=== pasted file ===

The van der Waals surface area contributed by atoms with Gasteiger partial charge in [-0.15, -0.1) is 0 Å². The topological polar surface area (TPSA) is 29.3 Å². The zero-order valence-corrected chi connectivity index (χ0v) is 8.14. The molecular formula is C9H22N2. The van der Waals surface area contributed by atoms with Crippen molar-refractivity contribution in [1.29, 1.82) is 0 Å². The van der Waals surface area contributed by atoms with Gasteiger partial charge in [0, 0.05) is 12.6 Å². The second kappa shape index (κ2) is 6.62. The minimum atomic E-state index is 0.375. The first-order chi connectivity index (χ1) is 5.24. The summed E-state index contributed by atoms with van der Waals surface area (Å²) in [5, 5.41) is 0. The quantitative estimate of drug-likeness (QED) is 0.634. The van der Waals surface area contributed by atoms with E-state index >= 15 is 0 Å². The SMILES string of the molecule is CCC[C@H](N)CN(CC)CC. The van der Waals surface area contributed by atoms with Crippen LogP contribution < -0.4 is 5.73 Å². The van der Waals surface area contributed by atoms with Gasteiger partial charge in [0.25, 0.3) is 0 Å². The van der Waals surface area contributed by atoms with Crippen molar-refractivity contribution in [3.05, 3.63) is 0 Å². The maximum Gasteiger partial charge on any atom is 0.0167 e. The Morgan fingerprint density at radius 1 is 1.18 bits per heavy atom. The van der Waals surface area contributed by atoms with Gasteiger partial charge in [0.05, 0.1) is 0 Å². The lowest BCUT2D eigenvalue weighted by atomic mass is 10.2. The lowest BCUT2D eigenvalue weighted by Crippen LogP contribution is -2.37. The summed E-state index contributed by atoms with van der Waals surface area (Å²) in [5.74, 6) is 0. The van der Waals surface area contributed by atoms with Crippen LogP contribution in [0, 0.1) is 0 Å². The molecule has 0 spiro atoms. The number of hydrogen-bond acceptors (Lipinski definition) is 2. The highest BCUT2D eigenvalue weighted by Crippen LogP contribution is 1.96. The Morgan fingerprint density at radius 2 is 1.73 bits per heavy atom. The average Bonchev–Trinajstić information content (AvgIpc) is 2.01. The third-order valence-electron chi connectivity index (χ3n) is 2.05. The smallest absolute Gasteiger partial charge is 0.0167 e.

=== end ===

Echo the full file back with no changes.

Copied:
The van der Waals surface area contributed by atoms with Gasteiger partial charge in [-0.15, -0.1) is 0 Å². The topological polar surface area (TPSA) is 29.3 Å². The zero-order valence-corrected chi connectivity index (χ0v) is 8.14. The molecular formula is C9H22N2. The van der Waals surface area contributed by atoms with Crippen molar-refractivity contribution in [1.29, 1.82) is 0 Å². The van der Waals surface area contributed by atoms with Gasteiger partial charge in [0, 0.05) is 12.6 Å². The second kappa shape index (κ2) is 6.62. The minimum atomic E-state index is 0.375. The first-order chi connectivity index (χ1) is 5.24. The summed E-state index contributed by atoms with van der Waals surface area (Å²) in [5, 5.41) is 0. The quantitative estimate of drug-likeness (QED) is 0.634. The van der Waals surface area contributed by atoms with E-state index >= 15 is 0 Å². The SMILES string of the molecule is CCC[C@H](N)CN(CC)CC. The van der Waals surface area contributed by atoms with Crippen LogP contribution < -0.4 is 5.73 Å². The van der Waals surface area contributed by atoms with Gasteiger partial charge in [0.25, 0.3) is 0 Å². The van der Waals surface area contributed by atoms with Crippen molar-refractivity contribution in [3.05, 3.63) is 0 Å². The maximum Gasteiger partial charge on any atom is 0.0167 e. The Morgan fingerprint density at radius 1 is 1.18 bits per heavy atom. The van der Waals surface area contributed by atoms with Gasteiger partial charge in [0.05, 0.1) is 0 Å². The lowest BCUT2D eigenvalue weighted by atomic mass is 10.2. The lowest BCUT2D eigenvalue weighted by Crippen LogP contribution is -2.37. The summed E-state index contributed by atoms with van der Waals surface area (Å²) in [5.74, 6) is 0. The van der Waals surface area contributed by atoms with Crippen LogP contribution in [0, 0.1) is 0 Å². The molecule has 0 spiro atoms. The number of hydrogen-bond acceptors (Lipinski definition) is 2. The highest BCUT2D eigenvalue weighted by Crippen LogP contribution is 1.96. The Morgan fingerprint density at radius 2 is 1.73 bits per heavy atom. The average Bonchev–Trinajstić information content (AvgIpc) is 2.01. The third-order valence-electron chi connectivity index (χ3n) is 2.05. The smallest absolute Gasteiger partial charge is 0.0167 e.